World view - Michela Wrong overhears diaspora gossip

In a diaspora, there is no such thing as privacy. Everyone knows everyone else's business, whose fat

The other day, I gave a speech at the Royal African Society to launch my book on the Red Sea nation of Eritrea. As the speech progressed, followed by questions, I began to get a feel for my audience.

Artfully scattered across the hall were a few men who made sceptical remarks and denounced the "purely anecdotal" nature of a book they could barely have had time to read, given that most bookshops hadn't yet got round to stocking it. "Oh, they work for the Eritrean government," a friend later told me. "They always position themselves at these meetings to make it look as though it's a spontaneous crowd reaction."

But the government men did not have it all their way. Quietly and politely - Eritreans are so polite that they make westerners look like trolls - various Eritreans working for opposition radio stations and websites lifted their hands to welcome the book as both useful and timely. The greater mass of the audience sat in tense and watchful silence, seemingly soaking up every word. At the end we sold our 60 copies in five minutes flat: my publishers said they had never seen an audience hoover up a book with such appetite.

The evening reminded me what a complex, tortured and incestuous thing a diaspora can be. As westerners, we tend to assume that the most challenging experience confronting a migrant worker or asylum-seeker arriving in Britain will be his relationships with the local people and officialdom. In fact, the most difficult relationship to negotiate is the one with his own community.

A friend of mine is married to an Iraqi, who fled to Italy more than a decade ago. He told me that when he was struggling to scrape a living in Florence, the one group he would never turn to for support was the Iraqi diaspora. Why? Because at one stage, virtually every Iraqi living in

Italy had been approached by the embassy and asked to turn informer. Because you could never be sure which of your compatriots had taken up the offer, it was impossible to relax in their company. As other Iraqis harboured exactly the same niggling suspicions about you, the whole situation was best avoided. Any dealings with the one community that might have been expected to provide succour were poisoned from the outset.

Eritrea's diaspora used to be one of the most united anywhere in the world ever. Year in, year out, Eritreans working in Canada and the US, Europe and the Middle East, registered at shabby local offices to contribute the dues that eventually made it possible for the country's rebel movement to win independence from Ethiopia. It was the most effective tithing operation ever run by an African separatist movement, and it relied upon an extraordinary sense of communal solidarity.

But all that has changed, since President Isaias Afewerki arrested his critics in government, closed down the independent press and turned his back on a promised multi-party constitution in 2000. The diaspora has shattered, and what was once a mutually sustaining relationship has soured.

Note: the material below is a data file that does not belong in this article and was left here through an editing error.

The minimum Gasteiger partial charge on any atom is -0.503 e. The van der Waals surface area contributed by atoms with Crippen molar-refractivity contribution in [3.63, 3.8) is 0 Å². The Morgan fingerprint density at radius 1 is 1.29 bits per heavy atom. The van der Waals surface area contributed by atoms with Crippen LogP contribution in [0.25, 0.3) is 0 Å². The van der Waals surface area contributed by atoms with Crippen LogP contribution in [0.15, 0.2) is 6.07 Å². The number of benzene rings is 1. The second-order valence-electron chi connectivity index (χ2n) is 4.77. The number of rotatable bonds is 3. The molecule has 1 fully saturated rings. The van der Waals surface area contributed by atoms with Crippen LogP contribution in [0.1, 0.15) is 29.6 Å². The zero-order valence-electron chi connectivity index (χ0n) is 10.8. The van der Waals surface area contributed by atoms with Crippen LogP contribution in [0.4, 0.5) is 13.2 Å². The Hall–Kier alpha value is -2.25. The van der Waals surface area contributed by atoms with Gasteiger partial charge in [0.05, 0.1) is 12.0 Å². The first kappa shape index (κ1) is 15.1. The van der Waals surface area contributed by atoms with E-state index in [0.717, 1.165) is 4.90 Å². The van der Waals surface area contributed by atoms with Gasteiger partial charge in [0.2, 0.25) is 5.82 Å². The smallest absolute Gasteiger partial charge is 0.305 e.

Many Eritreans abroad are anguished by the slide to one-man rule, and jib at contributions once made with patriotic pride. Most continue to make them none the less. Some do so because they feel a beleaguered nation, braced for possible Ethiopian assault, cannot permit itself the luxury of internal dissent. Others because severing this relationship could mean waving goodbye to the yearly trips back home, the right to buy land and build a home for their retirement in Eritrea. No one relishes being stripped of his birthright.

In a diaspora, there is no such thing as privacy. Everyone knows everyone else's business. Each member knows his fellow's "back-story" and can recite chapter and verse on what so-and-so did in the war, whose father worked as a collaborator, which cousin was a guerrilla fighter, whose uncle committed adultery or is getting divorced, whose sister is on good terms with the government, whose brother has been blacklisted.

Rather than setting it free, this knowledge keeps the diaspora trapped in the most stultifying of relationships. Lost in western societies, its members long to talk their native language, eat food cooked the traditional way and meet people who don't have to have every reference explained. But when they do meet, they can exchange only the most anodyne of banalities. A frank exchange of views might lead to friends not returning your calls, relatives cutting you in the street, or damaging rumours circulating back home.

This is where a book written by a western outsider can, I hope, play a small but helpful role as pressure valve and catalyst. By discussing the author's views - rather than one's own - it is possible to escape the burden of self-censorship. In effect, it becomes possible to stage a political conversation by proxy, without self-exposure or embarrassment.

This article first appeared in the 14 February 2005 issue of the New Statesman, The nuclear fat is in the fire